Since what really interests us is the recombination parameter *α*(*τ*, *τ*_{pro}) = 1, we investigate the condition *x*(*τ*, *τ*_{pro}) → 0, which determines the recombination of an electron with its parent ion. At this moment, Coulomb effects can not be neglected. The extreme of distorted Coulomb potential by external strong field, *V* = −*e*^{2}/(4*πε*_{0}*x*)+*exE*, is given as
${x}_{\text{c}}=\sqrt{e/\left(4\pi {\epsilon}_{0}E\right)}$. When *x*(*τ*, *τ*_{pro}) < *x*_{c}, Coulomb potential will be in dominant status, so that the free electron can be captured by its parent ion. In this paper, we neglect the two or more collisions between an electron and its parent ion before they are recombined. The return time *τ*_{rec} is determined by

*α*(

*τ*,

*τ*

_{pro}) = 1 for

*τ*=

*τ*

_{rec}, and

*α*(

*τ*,

*τ*

_{pro}) = 0 otherwise. In Fig. 1, we show the releasing time

*τ*

_{pro}and the corresponding return time

*τ*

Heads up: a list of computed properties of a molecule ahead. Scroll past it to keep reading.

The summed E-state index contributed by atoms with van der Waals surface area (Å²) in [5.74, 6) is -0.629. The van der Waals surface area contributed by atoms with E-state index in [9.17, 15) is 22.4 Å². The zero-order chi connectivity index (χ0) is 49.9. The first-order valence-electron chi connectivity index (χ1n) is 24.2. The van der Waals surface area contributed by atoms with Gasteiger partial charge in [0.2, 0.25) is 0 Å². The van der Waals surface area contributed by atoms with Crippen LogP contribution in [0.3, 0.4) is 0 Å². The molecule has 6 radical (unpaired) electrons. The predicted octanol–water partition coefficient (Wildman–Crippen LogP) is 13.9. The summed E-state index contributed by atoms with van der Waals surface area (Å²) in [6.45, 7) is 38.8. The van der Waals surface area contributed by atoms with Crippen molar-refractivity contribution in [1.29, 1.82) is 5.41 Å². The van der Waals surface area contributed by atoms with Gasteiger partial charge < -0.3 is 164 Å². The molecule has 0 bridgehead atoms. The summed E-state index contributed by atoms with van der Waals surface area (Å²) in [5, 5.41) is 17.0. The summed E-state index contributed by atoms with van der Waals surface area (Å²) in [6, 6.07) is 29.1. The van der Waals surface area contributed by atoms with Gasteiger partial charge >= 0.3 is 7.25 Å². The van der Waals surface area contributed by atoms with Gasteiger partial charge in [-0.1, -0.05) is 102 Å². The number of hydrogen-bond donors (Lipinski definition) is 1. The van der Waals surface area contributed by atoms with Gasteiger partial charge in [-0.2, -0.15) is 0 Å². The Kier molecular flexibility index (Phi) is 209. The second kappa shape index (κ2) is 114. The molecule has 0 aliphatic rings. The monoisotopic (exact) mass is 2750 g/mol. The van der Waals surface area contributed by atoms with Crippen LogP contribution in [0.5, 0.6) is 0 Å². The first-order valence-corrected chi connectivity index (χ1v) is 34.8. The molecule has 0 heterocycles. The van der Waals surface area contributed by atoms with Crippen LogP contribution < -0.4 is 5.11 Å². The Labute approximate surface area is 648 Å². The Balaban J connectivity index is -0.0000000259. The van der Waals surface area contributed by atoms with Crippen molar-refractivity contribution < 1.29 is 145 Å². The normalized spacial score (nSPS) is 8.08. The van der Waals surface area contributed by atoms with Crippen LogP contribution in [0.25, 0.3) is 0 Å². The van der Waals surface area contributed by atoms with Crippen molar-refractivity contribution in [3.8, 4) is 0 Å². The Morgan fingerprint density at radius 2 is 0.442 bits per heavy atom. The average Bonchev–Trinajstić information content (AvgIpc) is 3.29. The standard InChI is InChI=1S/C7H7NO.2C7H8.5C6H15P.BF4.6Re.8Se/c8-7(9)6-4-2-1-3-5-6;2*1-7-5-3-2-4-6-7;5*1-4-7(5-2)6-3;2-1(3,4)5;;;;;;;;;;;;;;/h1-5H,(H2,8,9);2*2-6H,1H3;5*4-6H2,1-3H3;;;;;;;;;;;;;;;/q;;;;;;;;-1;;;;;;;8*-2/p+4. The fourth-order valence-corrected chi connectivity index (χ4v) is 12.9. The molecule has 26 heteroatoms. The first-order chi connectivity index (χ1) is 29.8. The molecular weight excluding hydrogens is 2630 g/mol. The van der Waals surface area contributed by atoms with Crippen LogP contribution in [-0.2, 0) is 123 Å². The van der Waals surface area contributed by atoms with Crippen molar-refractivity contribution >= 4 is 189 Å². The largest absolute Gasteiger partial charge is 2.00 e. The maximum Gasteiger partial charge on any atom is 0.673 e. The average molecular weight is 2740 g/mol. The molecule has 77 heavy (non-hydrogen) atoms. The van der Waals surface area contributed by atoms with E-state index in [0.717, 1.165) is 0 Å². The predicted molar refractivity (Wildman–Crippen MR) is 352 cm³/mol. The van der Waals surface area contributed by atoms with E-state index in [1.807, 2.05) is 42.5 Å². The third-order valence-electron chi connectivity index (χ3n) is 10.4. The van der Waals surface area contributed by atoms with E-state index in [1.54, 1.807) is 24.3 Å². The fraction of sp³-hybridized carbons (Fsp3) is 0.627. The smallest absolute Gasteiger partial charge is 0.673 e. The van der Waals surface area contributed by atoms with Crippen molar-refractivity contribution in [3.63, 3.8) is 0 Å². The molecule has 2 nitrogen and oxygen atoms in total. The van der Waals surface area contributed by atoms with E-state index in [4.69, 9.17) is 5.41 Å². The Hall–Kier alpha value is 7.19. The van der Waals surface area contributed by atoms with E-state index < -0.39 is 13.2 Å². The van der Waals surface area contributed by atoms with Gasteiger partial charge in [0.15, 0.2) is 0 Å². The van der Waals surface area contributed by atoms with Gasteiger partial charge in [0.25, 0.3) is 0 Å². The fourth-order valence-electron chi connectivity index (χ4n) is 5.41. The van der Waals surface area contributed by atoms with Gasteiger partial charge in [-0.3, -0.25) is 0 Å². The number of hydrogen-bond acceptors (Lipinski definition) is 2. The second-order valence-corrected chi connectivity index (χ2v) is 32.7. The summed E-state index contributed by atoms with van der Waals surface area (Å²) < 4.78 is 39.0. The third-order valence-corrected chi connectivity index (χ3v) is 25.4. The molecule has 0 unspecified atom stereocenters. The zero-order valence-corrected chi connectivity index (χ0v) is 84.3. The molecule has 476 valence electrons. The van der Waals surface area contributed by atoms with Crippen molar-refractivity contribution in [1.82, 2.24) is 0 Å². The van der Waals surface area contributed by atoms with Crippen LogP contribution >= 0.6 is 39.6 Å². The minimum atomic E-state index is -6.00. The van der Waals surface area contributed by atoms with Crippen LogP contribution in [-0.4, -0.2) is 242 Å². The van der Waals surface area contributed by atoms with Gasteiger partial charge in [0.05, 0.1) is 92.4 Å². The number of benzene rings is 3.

_{rec}. Because of the non-zero initial position and the non-planar electric field, some of the electrons will take several optical cycles to return to their parent ions. The ansatz that

*α*(

*t*,

*t*

_{b}) = 1 at the first return time of an ionized electron leads to the truncation of the subsequent excursions which are marked out with red pentagrams.

For the convenience of discussions below, we denote the following two time-pairs, *τ*_{pro}[*τ*] as the releasing time *τ*_{pro} corresponding to the return time *τ*, and *τ*_{rec}[*τ*] as the return time *τ*_{rec} corresponding to the releasing time *τ*, which is determined by Eq. (5). In this sense, the recombination parameter *α*(*τ*, *τ*_{pro}[*τ*]) = 1, and the recombination rate can be rewritten as *R*_{rec}(*τ*) = ∑_{τpro} *R*_{pro}(*τ*_{pro}[*τ*]).

Using the expression of *R*_{pro}(*τ*) and *R*_{rec}(*τ*), Eq. (2) can be solved explicitly.

*N*

_{pro}(

*τ*) =

*N*

_{1}(

*τ*)+

*N*

_{2}(

*τ*), is made up of two parts,

*N*

_{1}(

*τ*) represents the electron density obtained by traditional rate equation without recombination consideration, and

*N*

_{2}(

*τ*) is the density of electrons which are induced by the laser field for the second (or more) time(s) after they are captured by their parent ions. Then the density of the produced and recombined electrons can be read as

*N*

_{0}for the applied laser intensity, i.e.,

*N*

_{pro}(

*τ*→ +∞)/

*N*